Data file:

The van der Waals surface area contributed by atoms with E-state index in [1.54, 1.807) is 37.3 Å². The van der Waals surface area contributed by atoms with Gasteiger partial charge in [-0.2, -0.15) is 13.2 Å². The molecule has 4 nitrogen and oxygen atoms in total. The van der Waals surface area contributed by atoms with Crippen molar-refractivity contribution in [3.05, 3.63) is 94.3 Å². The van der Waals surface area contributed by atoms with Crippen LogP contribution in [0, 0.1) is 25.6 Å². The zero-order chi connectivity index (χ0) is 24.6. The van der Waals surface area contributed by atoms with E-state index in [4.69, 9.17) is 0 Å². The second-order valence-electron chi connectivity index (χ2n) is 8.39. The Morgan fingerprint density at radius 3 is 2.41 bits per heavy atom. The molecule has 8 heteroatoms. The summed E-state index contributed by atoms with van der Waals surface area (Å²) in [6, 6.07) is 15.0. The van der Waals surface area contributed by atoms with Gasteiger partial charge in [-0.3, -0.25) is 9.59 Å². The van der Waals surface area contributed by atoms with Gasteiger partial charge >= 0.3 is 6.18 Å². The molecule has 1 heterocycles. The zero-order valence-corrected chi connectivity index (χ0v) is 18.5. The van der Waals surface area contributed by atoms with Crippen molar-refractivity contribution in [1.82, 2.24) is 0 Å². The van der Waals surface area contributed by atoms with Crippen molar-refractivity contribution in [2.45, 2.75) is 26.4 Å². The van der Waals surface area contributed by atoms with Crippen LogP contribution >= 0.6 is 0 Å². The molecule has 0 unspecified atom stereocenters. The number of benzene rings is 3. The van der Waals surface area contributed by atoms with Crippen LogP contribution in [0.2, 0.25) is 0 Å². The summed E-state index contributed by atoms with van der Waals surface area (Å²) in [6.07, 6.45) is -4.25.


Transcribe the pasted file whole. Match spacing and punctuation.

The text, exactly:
The van der Waals surface area contributed by atoms with E-state index in [1.54, 1.807) is 37.3 Å². The van der Waals surface area contributed by atoms with Gasteiger partial charge in [-0.2, -0.15) is 13.2 Å². The molecule has 4 nitrogen and oxygen atoms in total. The van der Waals surface area contributed by atoms with Crippen molar-refractivity contribution in [3.05, 3.63) is 94.3 Å². The van der Waals surface area contributed by atoms with Crippen LogP contribution in [0, 0.1) is 25.6 Å². The zero-order chi connectivity index (χ0) is 24.6. The van der Waals surface area contributed by atoms with E-state index in [4.69, 9.17) is 0 Å². The second-order valence-electron chi connectivity index (χ2n) is 8.39. The Morgan fingerprint density at radius 3 is 2.41 bits per heavy atom. The molecule has 8 heteroatoms. The summed E-state index contributed by atoms with van der Waals surface area (Å²) in [6, 6.07) is 15.0. The van der Waals surface area contributed by atoms with Gasteiger partial charge in [-0.3, -0.25) is 9.59 Å². The van der Waals surface area contributed by atoms with Gasteiger partial charge >= 0.3 is 6.18 Å². The molecule has 1 heterocycles. The zero-order valence-corrected chi connectivity index (χ0v) is 18.5. The van der Waals surface area contributed by atoms with Crippen molar-refractivity contribution in [1.82, 2.24) is 0 Å². The van der Waals surface area contributed by atoms with Crippen molar-refractivity contribution in [2.45, 2.75) is 26.4 Å². The van der Waals surface area contributed by atoms with Crippen LogP contribution >= 0.6 is 0 Å². The molecule has 0 unspecified atom stereocenters. The number of benzene rings is 3. The van der Waals surface area contributed by atoms with Crippen LogP contribution in [0.2, 0.25) is 0 Å². The summed E-state index contributed by atoms with van der Waals surface area (Å²) in [6.07, 6.45) is -4.25.